After noting an odd unexpected plus to an immune-boosting study on lung cancer patients;
that the inclusion of a certain microbe not only reduced inflammation,
but also Boosted their Mood,
Researcher Chris Lowry and his team got a few ideas for a new study of their own.
So instead of doing tests on patients for another disease, they went all Mythbusters and chased after the specific effect they’d Observed;
-in this case, The Mood Lift.
Which they’d found odd, as the original study was looking mainly at increasing survival and had given the participants Precisely-Zero Happy-Drugs.
So Chris and his team took the microbes used earlier, staged a hookah party with their favorite lab mice, and lo and behold the lowly mycobacterium turned out to Raise Production of Serotonin in Multiple Areas of the Brain.
++AND, Ones very similar to those acted on by the prescription med, Prozac.
They also observed the outward effects in behavior during stress-tests on the lab mice.
Another interesting point revisited by contributing author Graham Rook is that Depression may be/involve some Inflammation In The Brain.
-Because the action of the M. Vaccae mycobacterium was one that produces a mild immune response and eventually Reduces Inflammation; including related things like allergies, etc.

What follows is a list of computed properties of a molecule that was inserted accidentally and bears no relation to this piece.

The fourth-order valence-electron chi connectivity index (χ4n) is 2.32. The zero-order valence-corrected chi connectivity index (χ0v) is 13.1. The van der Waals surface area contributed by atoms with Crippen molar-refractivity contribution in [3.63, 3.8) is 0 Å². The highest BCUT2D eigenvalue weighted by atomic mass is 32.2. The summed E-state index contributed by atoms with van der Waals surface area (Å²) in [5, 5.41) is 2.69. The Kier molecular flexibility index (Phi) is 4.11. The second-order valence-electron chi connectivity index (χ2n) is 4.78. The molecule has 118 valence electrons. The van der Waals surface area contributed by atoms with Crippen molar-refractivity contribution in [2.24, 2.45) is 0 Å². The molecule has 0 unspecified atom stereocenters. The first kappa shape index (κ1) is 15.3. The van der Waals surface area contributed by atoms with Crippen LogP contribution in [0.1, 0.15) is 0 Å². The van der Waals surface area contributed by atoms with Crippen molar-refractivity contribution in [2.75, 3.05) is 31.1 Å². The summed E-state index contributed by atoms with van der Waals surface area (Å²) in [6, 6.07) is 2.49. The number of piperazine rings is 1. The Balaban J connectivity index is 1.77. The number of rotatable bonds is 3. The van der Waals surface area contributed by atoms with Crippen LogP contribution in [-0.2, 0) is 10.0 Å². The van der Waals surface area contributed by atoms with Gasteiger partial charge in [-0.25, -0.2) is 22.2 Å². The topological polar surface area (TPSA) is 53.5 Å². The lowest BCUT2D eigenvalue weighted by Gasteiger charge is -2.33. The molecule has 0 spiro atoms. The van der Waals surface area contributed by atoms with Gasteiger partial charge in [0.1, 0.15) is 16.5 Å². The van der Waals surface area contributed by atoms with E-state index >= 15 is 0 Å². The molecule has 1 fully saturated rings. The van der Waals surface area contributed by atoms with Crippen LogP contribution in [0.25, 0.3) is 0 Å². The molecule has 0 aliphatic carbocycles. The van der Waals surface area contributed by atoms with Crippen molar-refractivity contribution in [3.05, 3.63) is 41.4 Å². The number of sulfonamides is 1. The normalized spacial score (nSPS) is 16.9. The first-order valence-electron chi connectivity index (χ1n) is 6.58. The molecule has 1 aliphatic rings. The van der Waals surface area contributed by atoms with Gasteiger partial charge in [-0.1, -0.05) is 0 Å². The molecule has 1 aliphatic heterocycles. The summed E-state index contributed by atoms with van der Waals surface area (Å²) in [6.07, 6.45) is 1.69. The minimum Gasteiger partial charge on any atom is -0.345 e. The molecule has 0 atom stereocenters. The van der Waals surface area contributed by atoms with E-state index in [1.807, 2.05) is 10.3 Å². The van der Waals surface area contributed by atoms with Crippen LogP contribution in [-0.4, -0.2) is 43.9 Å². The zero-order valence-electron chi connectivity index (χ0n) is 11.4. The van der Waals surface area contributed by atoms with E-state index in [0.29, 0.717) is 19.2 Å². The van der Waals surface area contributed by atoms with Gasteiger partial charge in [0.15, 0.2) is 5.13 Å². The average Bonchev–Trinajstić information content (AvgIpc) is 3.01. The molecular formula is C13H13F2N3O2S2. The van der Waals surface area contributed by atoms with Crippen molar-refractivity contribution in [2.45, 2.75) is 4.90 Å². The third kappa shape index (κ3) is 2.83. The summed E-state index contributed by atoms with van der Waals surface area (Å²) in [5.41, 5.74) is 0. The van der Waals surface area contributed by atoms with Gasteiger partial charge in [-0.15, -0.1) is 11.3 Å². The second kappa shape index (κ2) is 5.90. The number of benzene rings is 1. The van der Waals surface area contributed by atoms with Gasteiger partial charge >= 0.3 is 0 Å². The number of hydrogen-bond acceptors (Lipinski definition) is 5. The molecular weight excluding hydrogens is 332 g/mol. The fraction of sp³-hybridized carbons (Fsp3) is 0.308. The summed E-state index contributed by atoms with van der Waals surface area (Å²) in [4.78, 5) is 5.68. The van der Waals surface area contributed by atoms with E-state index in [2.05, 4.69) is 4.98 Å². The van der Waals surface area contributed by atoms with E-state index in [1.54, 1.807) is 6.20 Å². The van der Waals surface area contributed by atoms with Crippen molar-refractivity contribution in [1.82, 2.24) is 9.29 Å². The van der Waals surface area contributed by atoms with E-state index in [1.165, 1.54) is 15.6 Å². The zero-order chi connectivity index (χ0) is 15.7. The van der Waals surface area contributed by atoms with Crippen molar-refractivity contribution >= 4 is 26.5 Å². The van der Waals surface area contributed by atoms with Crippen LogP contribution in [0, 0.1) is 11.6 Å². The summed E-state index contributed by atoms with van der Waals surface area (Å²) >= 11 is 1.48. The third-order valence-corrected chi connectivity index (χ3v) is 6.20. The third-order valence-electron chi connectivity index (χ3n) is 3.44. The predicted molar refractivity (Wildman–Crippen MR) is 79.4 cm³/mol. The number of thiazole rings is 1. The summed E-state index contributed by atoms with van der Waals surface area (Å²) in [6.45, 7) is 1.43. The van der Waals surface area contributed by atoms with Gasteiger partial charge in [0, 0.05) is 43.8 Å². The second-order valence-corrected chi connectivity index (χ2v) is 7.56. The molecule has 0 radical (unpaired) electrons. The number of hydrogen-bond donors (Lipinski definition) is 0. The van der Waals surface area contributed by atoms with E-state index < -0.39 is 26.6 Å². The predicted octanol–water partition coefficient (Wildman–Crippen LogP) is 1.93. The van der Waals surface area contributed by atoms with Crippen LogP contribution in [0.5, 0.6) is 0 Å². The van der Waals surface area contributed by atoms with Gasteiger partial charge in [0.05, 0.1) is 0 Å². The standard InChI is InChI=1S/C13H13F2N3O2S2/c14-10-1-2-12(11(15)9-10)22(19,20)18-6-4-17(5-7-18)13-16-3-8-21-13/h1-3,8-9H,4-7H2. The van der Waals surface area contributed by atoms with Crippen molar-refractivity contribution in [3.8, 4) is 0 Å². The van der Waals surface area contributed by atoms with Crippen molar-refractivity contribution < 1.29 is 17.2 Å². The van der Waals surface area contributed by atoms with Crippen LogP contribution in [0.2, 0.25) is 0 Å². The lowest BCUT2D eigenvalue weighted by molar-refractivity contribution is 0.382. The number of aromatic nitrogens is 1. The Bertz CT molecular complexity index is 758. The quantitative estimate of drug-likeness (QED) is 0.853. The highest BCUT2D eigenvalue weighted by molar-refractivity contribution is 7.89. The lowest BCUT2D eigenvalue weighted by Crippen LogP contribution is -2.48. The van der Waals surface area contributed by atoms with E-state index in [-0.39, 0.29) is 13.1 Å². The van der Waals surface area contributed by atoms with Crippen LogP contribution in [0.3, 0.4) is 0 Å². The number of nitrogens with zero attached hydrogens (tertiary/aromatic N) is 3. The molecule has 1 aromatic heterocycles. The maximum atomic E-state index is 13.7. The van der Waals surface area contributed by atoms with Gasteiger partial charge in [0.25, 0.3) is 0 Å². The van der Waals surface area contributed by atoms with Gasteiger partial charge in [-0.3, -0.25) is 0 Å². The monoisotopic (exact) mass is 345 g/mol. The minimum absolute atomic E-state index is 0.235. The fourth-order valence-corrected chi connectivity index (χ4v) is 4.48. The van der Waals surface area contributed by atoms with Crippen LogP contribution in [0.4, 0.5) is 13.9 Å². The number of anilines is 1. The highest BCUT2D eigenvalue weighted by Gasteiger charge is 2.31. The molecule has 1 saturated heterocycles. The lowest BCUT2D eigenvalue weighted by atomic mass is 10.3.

-I LIKE IMMUNO-SERATOGENIC HOOKAH PARTIES!1! CAN’T I HAVE SOME YUMMY DRUGS TOO, MOM?!!?”, you say…
–Well, depending on where you live, all you’d have to do is Get Outside as the bacteria are in the soil and a person can be exposed through inhalation, just like the test mice. -Especially if you’re anywhere near the jolly ungulates of Laughing Cow Cheese.
There is also a possibility some might remain on fresh/organic produce.
So now in addition to Cats Making you Horny, Stupid and Suicidal, The Hygiene Hypothesis for Allergies, Inflammation and Auto-Immune Disease, it now looks like a few good bacteria can boost your mood too!
Photo Credits: “tame cow and girl”, by patita rds
• via: Discover
• More Coverage: BBC | UBristol-Chris Lowry Pubs | PubMed-A randomized pilot study of SRL172 (Mycobacterium vaccae) in patients with small cell lung cancer (SCLC) treated with chemotherapy. | Wikipedia-M.Vaccae